This brief summarizes premium rate filings in all 50 states and the District of Columbia and finds the majority of rate changes for 2021 are moderate, with increases or decrease of a few percentage points. Insurers say the COVID-19 pandemic is putting both upward and downward pressure on health costs in 2021.
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This graphing tool allows users to explore trends in workplace-sponsored health insurance premiums and worker contributions over time for different categories of employers based on results from the annual Employer Health Benefits Survey. Breakouts are available by firm size, region and industry, as well as for firms with relatively few or many part-time workers, higher- or lower-wage workers, and older or younger workers.
This annual survey of employers provides a detailed look at trends in employer-sponsored health coverage, including premiums, employee contributions, cost-sharing provisions, offer rates, wellness programs, and employer practices. Annual premiums for employer-sponsored family health coverage reached $21,342 this year, up 4% from last year, with workers on average paying $5,588 toward the cost of their coverage.
The Health Insurance Marketplace Calculator, updated with 2020 premium data, provides estimates of health insurance premiums and subsidies for people purchasing insurance on their own in health insurance exchanges (or “Marketplaces”) created by the Affordable Care Act (ACA). With this calculator, you can enter your income, age, and family size to estimate your eligibility for subsidies and how much you could spend on health insurance.
Analysis: Many Private Insurers Offer Financial Relief for COVID-19 Treatment, but Cost-Sharing Waivers Are Expiring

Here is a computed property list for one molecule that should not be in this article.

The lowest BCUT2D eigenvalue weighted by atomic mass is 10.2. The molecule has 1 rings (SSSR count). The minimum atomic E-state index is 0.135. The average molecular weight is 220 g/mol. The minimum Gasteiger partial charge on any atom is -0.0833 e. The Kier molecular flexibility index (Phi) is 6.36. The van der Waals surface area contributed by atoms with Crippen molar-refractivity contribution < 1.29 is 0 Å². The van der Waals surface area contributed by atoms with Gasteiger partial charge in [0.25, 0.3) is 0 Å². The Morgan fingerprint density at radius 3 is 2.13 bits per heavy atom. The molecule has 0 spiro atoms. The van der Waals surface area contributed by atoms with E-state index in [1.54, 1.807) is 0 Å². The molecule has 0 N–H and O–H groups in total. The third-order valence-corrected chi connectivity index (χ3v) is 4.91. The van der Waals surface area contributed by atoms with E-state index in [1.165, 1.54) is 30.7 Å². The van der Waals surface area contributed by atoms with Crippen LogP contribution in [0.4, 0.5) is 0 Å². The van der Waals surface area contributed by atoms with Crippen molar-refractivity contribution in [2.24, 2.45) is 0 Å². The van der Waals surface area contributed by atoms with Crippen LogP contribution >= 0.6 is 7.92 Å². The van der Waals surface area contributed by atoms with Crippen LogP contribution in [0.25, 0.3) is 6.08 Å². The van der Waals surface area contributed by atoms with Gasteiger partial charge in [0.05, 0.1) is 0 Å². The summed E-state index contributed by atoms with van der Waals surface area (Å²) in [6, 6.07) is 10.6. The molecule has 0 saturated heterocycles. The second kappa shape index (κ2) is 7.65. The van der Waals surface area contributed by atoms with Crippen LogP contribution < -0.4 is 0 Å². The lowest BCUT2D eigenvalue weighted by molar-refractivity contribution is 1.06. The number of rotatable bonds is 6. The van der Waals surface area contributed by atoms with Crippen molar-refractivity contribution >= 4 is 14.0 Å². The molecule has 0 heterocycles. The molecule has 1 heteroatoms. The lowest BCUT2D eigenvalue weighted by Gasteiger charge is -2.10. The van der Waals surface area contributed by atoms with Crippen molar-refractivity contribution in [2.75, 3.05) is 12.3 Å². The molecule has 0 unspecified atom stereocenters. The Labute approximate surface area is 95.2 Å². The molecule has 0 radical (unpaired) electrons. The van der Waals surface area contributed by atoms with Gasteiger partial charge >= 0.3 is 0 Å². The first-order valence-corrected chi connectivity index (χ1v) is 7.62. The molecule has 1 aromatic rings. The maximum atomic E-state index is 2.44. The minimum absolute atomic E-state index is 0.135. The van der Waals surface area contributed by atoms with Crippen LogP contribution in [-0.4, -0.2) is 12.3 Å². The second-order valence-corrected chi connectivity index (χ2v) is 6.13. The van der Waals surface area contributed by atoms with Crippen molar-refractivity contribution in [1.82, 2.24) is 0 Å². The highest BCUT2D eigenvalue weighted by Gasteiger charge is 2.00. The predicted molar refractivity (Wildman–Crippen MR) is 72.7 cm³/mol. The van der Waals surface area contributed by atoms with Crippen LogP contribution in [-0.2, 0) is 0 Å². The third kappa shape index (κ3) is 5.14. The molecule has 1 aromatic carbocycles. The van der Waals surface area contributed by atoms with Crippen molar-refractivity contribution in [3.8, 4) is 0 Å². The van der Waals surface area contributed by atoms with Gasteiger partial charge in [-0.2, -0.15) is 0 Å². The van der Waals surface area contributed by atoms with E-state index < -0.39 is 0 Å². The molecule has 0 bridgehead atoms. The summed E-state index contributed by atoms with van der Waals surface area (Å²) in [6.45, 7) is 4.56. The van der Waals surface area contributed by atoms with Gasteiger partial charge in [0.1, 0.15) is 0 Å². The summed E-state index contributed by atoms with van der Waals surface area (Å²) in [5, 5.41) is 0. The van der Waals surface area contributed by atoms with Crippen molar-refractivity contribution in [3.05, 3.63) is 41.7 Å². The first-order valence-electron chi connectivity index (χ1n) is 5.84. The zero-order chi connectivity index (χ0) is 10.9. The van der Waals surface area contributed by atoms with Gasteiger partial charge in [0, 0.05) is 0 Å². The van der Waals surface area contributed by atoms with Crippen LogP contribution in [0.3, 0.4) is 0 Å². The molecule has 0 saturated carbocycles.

A new analysis finds that most people with individual or fully-insured group market coverage are in plans that waived cost-sharing for COVID-19 treatment, though many of those waivers are set to expire in the coming months. About 88% – nearly nine in ten – enrollees in the individual and fully-insured…
This brief summarizes state changes to Medicaid and CHIP eligibility and enrollment policies in response to the COVID-19 outbreak, beyond those required to access enhanced federal funding. It is based on KFF analysis of approved Medicaid and CHIP state plan amendments (SPAs) and information on state websites as of May 21, 2020.
A data surprise? Drew Altman, in his latest Axios column, shows there is no difference between large self-insured and fully insured companies when it comes to controlling health care costs, bucking conventional wisdom.
Analysis: 4.7 Million Uninsured People Nationally Could Get a No-Premium Bronze Plan in the ACA Marketplace,Though Deductibles Would be High
As the Affordable Care Act’s open enrollment period nears an end in most areas this week, a new KFF analysis finds that 4.7 million currently uninsured people could get a bronze-level plan for 2020 and pay nothing in premiums after factoring in tax credits, though the deductibles would be high.…
This analysis looks at how many of the remaining uninsured are eligible for premium subsidies that are large enough to cover the entire cost of a bronze plan, which is the minimum level of coverage available on the Marketplaces. It estimates 28% of uninsured individuals who could shop on the ACA Marketplace, or 4.7 million people nationwide, are eligible to purchase a bronze plan with $0 premiums after subsidies in 2020.